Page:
Today, four local family farms work together to produce GLD’s goat and cow milk and national award-winning cheese. Goat Lady Dairy is one of the oldest and largest artisan cheese dairies in the South, distributing cheeses throughout the East Coast and beyond. The Carolina Farm Stewardship Association, the Piedmont Land Conservancy, the Conservation Trust of North Carolina, the Good Food Awards and the USDA have recognized the farmland preservation, energy conservation, and sustainable farming practices of GLD.
Museum of Ice Cream is planning to open in San Francisco. The San Francisco location will be the third Museum of Ice Cream, following two others in Los Angeles and New York City. Museum of Ice Cream opens its doors this September at the historic 1 Grant Avenue in the heart of the city.
Museum of Ice Cream features 10 thematically tailored, immersive installations produced entirely by its in-house design team. Interactive elements include a magical candy garden, psychedelic rainbow unicorns, a push pop installation, a cherry on top sky, the renowned Sprinkle Pool and new tastings, including an original Museum of Ice Cream flavor.
Driven by the wondrous joy ice cream evokes, Museum of Ice Cream San Francisco continues to bring people together through art, design, and innovation. Founder and Creative Director Maryellis Bunn was drawn to the challenge of creating and designing the next Museum of Ice Cream in a historical building with stunning architectural highlights. Located in an old bank near San Francisco’s Union Square, Museum of Ice Cream’s modern design and signature playfulness stands in stark contrast with the 108-year-old historic landmark. With several modern installations built around (decades-old) structures that have been hidden from public view, Museum of Ice Cream truly enhances the building’s unique character at every turn. Underneath Museum of Ice Cream’s 45-foot dome ceilings is the famous Sprinkle Pool – filled with over 100 million custom designed sprinkles.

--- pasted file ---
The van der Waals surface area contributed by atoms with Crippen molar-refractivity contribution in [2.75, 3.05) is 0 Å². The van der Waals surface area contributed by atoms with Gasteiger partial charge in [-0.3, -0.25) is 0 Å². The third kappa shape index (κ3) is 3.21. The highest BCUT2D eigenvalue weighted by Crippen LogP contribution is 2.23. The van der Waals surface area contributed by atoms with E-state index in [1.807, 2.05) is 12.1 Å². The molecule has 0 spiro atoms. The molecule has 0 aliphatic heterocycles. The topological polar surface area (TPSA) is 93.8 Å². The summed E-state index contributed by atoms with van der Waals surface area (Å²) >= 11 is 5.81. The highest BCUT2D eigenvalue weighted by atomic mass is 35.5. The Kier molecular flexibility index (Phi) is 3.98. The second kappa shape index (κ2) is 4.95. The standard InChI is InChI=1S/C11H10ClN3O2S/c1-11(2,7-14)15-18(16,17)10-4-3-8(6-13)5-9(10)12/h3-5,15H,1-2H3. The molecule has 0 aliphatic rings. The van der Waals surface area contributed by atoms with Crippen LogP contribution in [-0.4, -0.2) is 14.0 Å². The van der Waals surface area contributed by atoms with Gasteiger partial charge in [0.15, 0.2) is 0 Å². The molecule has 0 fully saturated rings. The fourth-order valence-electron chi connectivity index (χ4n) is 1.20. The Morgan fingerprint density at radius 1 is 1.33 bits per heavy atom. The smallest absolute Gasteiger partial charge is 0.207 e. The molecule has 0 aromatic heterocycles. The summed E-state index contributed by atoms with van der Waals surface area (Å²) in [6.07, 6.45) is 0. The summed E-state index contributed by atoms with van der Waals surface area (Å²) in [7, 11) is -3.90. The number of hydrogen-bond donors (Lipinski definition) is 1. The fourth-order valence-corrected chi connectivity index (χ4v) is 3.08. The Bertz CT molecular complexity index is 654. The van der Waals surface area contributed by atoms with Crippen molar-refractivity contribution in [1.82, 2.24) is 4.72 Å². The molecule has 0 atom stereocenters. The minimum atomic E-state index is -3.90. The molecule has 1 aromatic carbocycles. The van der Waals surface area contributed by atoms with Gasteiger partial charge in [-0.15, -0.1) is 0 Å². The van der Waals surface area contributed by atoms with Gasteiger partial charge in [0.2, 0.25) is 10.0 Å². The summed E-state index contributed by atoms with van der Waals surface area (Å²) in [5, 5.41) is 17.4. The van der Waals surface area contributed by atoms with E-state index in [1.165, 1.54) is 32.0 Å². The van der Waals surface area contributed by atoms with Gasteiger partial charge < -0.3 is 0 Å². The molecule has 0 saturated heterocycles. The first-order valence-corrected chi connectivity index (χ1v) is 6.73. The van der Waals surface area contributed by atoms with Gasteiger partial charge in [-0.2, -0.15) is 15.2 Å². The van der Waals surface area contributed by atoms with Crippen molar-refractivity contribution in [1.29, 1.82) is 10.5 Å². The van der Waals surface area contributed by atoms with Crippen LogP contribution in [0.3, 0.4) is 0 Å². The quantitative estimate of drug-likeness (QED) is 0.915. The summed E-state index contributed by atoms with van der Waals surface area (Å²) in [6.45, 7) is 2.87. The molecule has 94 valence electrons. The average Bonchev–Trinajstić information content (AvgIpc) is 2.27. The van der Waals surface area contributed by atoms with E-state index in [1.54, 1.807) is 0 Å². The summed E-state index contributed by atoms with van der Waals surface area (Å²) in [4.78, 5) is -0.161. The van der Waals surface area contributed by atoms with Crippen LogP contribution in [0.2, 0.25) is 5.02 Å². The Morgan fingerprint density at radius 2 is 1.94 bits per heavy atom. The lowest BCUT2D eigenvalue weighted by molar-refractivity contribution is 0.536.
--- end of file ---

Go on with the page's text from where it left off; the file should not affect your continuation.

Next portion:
Curating the best of California ice cream, visitors will indulge in one “scoop of the week,” from a rotating cast of creameries, including Bi-Rite, It’s It, Salt & Straw and CREAM. Visitors enjoy an exclusive mochi ice cream tasting experience by California-based My/Mo Mochi Ice Cream, an out-of-this world Pop Rocks® Cave, and a never-been-tasted, custom, Museum of Ice Cream flavor. The museum concludes with a Design Within Reach lounge and a new shop experience, unveiling art objects and merchandise available exclusively inside.